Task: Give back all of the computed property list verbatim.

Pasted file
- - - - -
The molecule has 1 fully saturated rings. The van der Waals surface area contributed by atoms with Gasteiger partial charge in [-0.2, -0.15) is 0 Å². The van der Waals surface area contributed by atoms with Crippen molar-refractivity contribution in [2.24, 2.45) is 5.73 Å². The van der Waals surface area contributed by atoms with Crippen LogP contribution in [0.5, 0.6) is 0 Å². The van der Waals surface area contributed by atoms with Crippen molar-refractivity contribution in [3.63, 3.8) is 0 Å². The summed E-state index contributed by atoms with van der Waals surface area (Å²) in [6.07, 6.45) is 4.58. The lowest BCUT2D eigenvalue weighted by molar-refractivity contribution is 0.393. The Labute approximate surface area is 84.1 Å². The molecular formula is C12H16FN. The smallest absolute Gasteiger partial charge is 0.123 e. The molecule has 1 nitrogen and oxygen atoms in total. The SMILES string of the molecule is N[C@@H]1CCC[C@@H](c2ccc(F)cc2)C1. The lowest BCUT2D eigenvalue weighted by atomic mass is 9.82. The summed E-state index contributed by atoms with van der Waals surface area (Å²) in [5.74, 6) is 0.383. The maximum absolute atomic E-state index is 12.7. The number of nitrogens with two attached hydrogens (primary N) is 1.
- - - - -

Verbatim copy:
The molecule has 1 fully saturated rings. The van der Waals surface area contributed by atoms with Gasteiger partial charge in [-0.2, -0.15) is 0 Å². The van der Waals surface area contributed by atoms with Crippen molar-refractivity contribution in [2.24, 2.45) is 5.73 Å². The van der Waals surface area contributed by atoms with Crippen LogP contribution in [0.5, 0.6) is 0 Å². The van der Waals surface area contributed by atoms with Crippen molar-refractivity contribution in [3.63, 3.8) is 0 Å². The summed E-state index contributed by atoms with van der Waals surface area (Å²) in [6.07, 6.45) is 4.58. The lowest BCUT2D eigenvalue weighted by molar-refractivity contribution is 0.393. The Labute approximate surface area is 84.1 Å². The molecular formula is C12H16FN. The smallest absolute Gasteiger partial charge is 0.123 e. The molecule has 1 nitrogen and oxygen atoms in total. The SMILES string of the molecule is N[C@@H]1CCC[C@@H](c2ccc(F)cc2)C1. The lowest BCUT2D eigenvalue weighted by atomic mass is 9.82. The summed E-state index contributed by atoms with van der Waals surface area (Å²) in [5.74, 6) is 0.383. The maximum absolute atomic E-state index is 12.7. The number of nitrogens with two attached hydrogens (primary N) is 1.